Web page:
A Graduate Introduction to Probability and Statistics for Scientists and Engineers

Philip B. Stark, Department of Statistics, University of California, Berkeley

First offering: a 10-hour short course at University of Tokyo, August 2015

Software requirements

Supplemental Texts

Index

These notes are in draft form, with large gaps. I'm happy to hear about any errors, and I hope eventually to fill in some of the missing pieces.

  1. Overview
  2. Introduction to Jupyter and Python
  3. Sets, Combinatorics, & Probability
  4. Theories of Probability
  5. Random Variables, Expectation, Random Vectors, and Stochastic Processes
  6. Probability Inequalities
  7. Inference
  8. Confidence Sets

Rough Syllabus for Tokyo Short Course

Preamble: Introduction to Jupyter and Python

  1. Jupyter notebook
    • Cells, markdown, MathJax
  2. Less Python than you need

Lecture 1: Probability

  1. What's the difference between Probability and Statistics?
  2. Counting and combinatorics

    • Sets: unions, intersections, partitions
    • De Morgan's Laws
    • The Inclusion-Exclusion principle
    • The Fundamental Rule of Counting
    • Combinations
    • Permutations
    • Strategies for counting
  3. Axiomatic Probability

    • Outcome space and events, events as sets
    • Kolmogorov's axioms (finite and countable)
    • Analogies between probability and area or mass
    • Consequences of the axioms
      • Probabilities of unions and intersections
      • Bounds on probabilities
      • Bonferroni's inequality
      • The inclusion-exclusion rule for probabilities
    • Conditional probability
      • The Multiplication Rule
      • Independence
      • Bayes Rule ## Lecture 2: Probability, continued
  4. Theories of probability
    • Equally likely outcomes
    • Frequency Theory
    • Subjective Theory
    • Shortcomings of the theories
    • Rates versus probabilities
    • Measurement error
    • Where does probability come from in physical problems?
    • Making sense of geophysical probabilities
      • Earthquake probabilities
      • Probability of magnetic reversals
      • Probability that Earth is more than 5B years old
  5. Random variables.
    • Probability distributions of real-valued random variables
    • Cumulative distribution functions
    • Discrete random variables
      • Probability mass functions
      • The uniform distribution on a finite set
      • Bernoulli random variables
      • Random variables derived from the Bernoulli
        • Binomial random variables
        • Geometric
        • Negative binomial
      • Hypergeometric random variables
      • Poisson random variables: countably infinite outcome spaces

Lecture 3: Random variables, contd.

  1. Random variables, continued
    • Continuous and "mixed" random variables
    • Probability densities
      • The uniform distribution on an interval
      • The Gaussian distribution
    • The CDF of discrete, continuous, and mixed distributions
    • Distribution of measurement errors
      • The box model for random error
      • Systematic and stochastic error
  2. Independence of random variables
    • Events derived from random variables
    • Definitions of independence
    • Independence and "informativeness"
    • Examples of independent and dependent random variables
    • IID random variables
    • Exchangeability of random variables
  3. Marginal distributions
  4. Point processes
    • Poisson processes
      • Homogeneous and inhomogeneous Poisson processes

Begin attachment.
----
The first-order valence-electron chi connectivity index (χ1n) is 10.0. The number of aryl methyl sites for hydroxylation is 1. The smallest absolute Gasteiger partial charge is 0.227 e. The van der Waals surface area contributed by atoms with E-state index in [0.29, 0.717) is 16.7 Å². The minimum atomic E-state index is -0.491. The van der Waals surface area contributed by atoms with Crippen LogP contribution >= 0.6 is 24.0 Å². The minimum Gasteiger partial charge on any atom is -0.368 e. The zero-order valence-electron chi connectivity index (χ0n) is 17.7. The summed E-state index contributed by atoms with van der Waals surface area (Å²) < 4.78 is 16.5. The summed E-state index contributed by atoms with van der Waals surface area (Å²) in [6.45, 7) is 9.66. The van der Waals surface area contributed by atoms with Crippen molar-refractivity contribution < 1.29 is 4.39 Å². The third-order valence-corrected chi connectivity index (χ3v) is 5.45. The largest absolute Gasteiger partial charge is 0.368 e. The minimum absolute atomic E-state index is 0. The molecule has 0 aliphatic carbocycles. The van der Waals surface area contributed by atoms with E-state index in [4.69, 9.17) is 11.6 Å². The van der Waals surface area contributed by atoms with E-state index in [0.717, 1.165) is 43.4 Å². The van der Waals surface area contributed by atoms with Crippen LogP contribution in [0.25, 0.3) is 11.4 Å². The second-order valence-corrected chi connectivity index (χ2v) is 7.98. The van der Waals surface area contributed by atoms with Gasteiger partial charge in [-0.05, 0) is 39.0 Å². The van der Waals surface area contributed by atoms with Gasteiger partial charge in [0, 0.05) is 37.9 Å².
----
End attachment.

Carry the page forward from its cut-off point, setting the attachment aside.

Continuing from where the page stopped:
• Spatially heterogeneous, temporally homogenous Poisson processes as a model for seismicity
      • The conditional distribution of Poisson processes given N
    • Marked point processes
    • Inter-arrival times and inter-arrival distributions
    • Branching processes
      • ETAS

Lecture 4: Expectation, Probability Inequalities, and Simulation

  1. Expectation
    • The Law of Large Numbers
    • The Expected Value
      • Expected value of a discrete univariate distribution
        • Special cases: Bernoulli, Binomial, Geometric, Hypergeometric, Poisson
      • Expected value of a continuous univariate distribution
        • Special cases: uniform, exponential, normal
      • Expected value of a multivariate distribution
    • Standard Error and Variance.
      • Discrete examples
      • Continuous examples
      • The square-root law
      • Standardization and Studentization
      • The Central Limit Theorem
    • The tail-sum formula for the expected value
    • Conditional expectation
      • The conditional expectation is a random variable
      • The expectation of the conditional expectation is the unconditional expectation
    • Useful probability inequalities
      • Markov's Inequality
      • Chebychev's Inequality
      • Hoeffding's Inequality
      • Jensen's inequality
  2. Simulation
    • Pseudo-random number generation
      • Importance of the PRNG. Period, DIEHARD
    • Assumptions
    • Uncertainties
    • Sampling distributions

Lecture 5: Testing

  1. Hypothesis tests
    • Null and alternative hypotheses, "omnibus" hypotheses
    • Type I and Type II errors
    • Significance level and power
    • Approximate, exact, and conservative tests
    • Families of tests
    • P-values
      • Estimating P-values by simulation
    • Test statistics
      • Selecting a test statistic
      • The null distribution of a test statistic
      • One-sided and two-sided tests
    • Null hypotheses involving actual, hypothetical, and counterfactual randomness
    • Multiplicity
      • Per-comparison error rate (PCER)
      • Familywise error rate (FWER)
      • The False Discovery Rate (FDR)

Lecture 6: Tests and Confidence sets

  1. Tests, continued
    • Parametric and nonparametric tests
      • The Kolmogorov-Smirnov test and the MDKW inequality
      • Example: Testing for uniformity
      • Conditional test for Poisson behavior
    • Permutation and randomization tests
      • Invariances of distributions
      • Exchangeability
      • The permutation distribution of test statistics
      • Approximating permutation distributions by simulation
      • The two-sample problem
    • Testing when there are nuisance parameters
  2. Confidence sets
    • Definition
    • Interpretation
    • Duality between hypothesis tests and confidence sets
    • Tests and confidence sets for Binomial p
    • Pivoting
      • Confidence sets for a normal mean